I need to go back and remember why I blog, though.  I blog for me.  I blog because I process best through written reflection.  I blog because I have a terrible memory.  How did I teach this topic last year?  Let's go back and read the blog post about it.  I blog because I desire community.  My blog made me a part of the MTBoS.  I blog because I have a desire to share.  I blog because I believe that my sharing will lead others to share.  I blog because I want my impact to expand beyond the city limits of Drumright, Oklahoma.  I blog to connect.

From here on out, I will stop apologizing about what I blog about.  I blog for me, not you.  I will not feel guilty when I do not blog.  My blogging will happen based on what I need.  Dan Meyer told us to be selfish.  I'm taking his advice.

Monday, September 1, 2014

Pencil Sharpener Giveaway Winner

I hope y'all are having an enjoyable Labor Day Weekend!  

Today's a very special day.  I finally get to announce the winner of the free pencil sharpener giveaway from Classroom Friendly Supplies!  I was astounded to learn that there were 643 total entries in the giveaway.  Wow!    


Drum roll, please!  

The winner is:

Chrissy Konyha (@ckonyha)

Congrats Chrissy!  I hope you and your precious third graders enjoy the new pencil sharpener!  

Send me an e-mail at mathequalslove (at) gmail (dot) come with your mailing address and your choice of color (red, green, black, blue, or pink) to claim your prize!  


For those of you who didn't win, you can still get 5% off your order of a pencil sharpener from Classroom Friendly Supplies with the coupon code QPCCKW.  Hurry, though, because the coupon code expires November 1, 2014!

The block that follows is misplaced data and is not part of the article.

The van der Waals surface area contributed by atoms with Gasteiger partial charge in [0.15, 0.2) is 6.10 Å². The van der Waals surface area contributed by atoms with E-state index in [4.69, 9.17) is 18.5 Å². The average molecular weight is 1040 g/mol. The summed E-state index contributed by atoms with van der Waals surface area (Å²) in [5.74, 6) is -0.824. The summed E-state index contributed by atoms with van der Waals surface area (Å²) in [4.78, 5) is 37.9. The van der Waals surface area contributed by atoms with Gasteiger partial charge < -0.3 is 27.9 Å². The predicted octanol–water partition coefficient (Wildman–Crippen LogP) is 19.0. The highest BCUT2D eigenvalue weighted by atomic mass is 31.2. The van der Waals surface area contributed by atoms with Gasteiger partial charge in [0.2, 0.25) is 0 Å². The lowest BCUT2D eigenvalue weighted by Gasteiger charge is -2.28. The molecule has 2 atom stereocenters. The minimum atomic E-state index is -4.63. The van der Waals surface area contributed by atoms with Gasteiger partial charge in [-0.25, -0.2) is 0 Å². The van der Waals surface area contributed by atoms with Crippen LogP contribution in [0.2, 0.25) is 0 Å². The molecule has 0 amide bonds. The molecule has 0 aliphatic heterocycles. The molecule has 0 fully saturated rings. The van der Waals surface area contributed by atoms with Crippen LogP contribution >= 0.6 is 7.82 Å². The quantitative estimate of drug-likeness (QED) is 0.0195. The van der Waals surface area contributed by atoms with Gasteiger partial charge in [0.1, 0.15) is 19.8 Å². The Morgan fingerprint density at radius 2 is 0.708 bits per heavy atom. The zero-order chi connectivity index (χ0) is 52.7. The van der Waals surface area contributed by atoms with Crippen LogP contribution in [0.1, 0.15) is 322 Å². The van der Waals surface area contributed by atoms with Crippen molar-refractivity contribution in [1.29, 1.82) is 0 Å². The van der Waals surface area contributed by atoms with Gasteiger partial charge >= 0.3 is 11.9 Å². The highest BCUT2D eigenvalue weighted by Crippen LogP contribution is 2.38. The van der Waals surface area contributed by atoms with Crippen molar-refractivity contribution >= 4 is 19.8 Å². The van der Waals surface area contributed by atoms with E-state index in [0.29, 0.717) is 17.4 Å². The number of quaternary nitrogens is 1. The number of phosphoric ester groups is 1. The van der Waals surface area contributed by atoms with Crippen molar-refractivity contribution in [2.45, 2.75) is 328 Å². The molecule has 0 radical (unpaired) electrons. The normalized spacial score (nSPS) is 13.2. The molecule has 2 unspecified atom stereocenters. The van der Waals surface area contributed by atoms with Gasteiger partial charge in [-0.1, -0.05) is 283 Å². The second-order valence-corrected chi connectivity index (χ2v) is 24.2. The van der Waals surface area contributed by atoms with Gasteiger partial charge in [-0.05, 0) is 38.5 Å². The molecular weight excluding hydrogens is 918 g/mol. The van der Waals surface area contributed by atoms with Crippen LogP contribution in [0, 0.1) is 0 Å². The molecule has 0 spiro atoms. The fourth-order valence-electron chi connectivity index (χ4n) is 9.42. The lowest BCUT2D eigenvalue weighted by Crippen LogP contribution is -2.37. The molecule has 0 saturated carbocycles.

Not sure why this pencil sharpener is such a big deal?  Check out my review here.  And, my update here.    



Monday, August 25, 2014

Math Teachers At Play: Blog Carnival Edition # 77

Welcome to the 77th edition of the Math Teachers at Play Blog Carnival!  I'm super excited to be hosting this carnival because I've been reading it for years!  Yes, I am that crazy person who started reading math teacher blogs as a high school junior.  I think you are going to enjoy going through the submissions.  I know I found several new-to-me blogs to add to my RSS reader!



But, first, facts about the number 77.

77 is the smallest positive integer requiring five syllables in English.
77 is the sum of the first eight prime numbers.
It is possible for a Sudoku puzzle to have 77 given numbers and still lack a unique solution.
The 12th perfect number has 77 digits.

Want more information about the MTaP Blog Carnival?  Want to host it at your blog?  Want to submit a favorite blog post?  Click here for more info.

Finally, on to the submissions!

Teaching Math To Kids

Cody Meirick believes that algebra begins in pre-kindergarten (or before).  Check out these suggestions of some suggestions of books that may inspire you to explore algebraic thinking with your children.

Crystal Wagner at Triumphant Learning says that children benefit the most from manipulatives when they help create their own manipulatives.  She blogs about how to make your own abacus out of materials you probably already have around your house.  Also, learn how she uses dominoes to teach sorting, classifying, patterning, and sequencing.

Bon Crowder responds to an anti-CCSS photograph that's been floating around Facebook.  She compares different algorithms for subtraction and encourages teachers to explore different methods of solving the same problem with their students.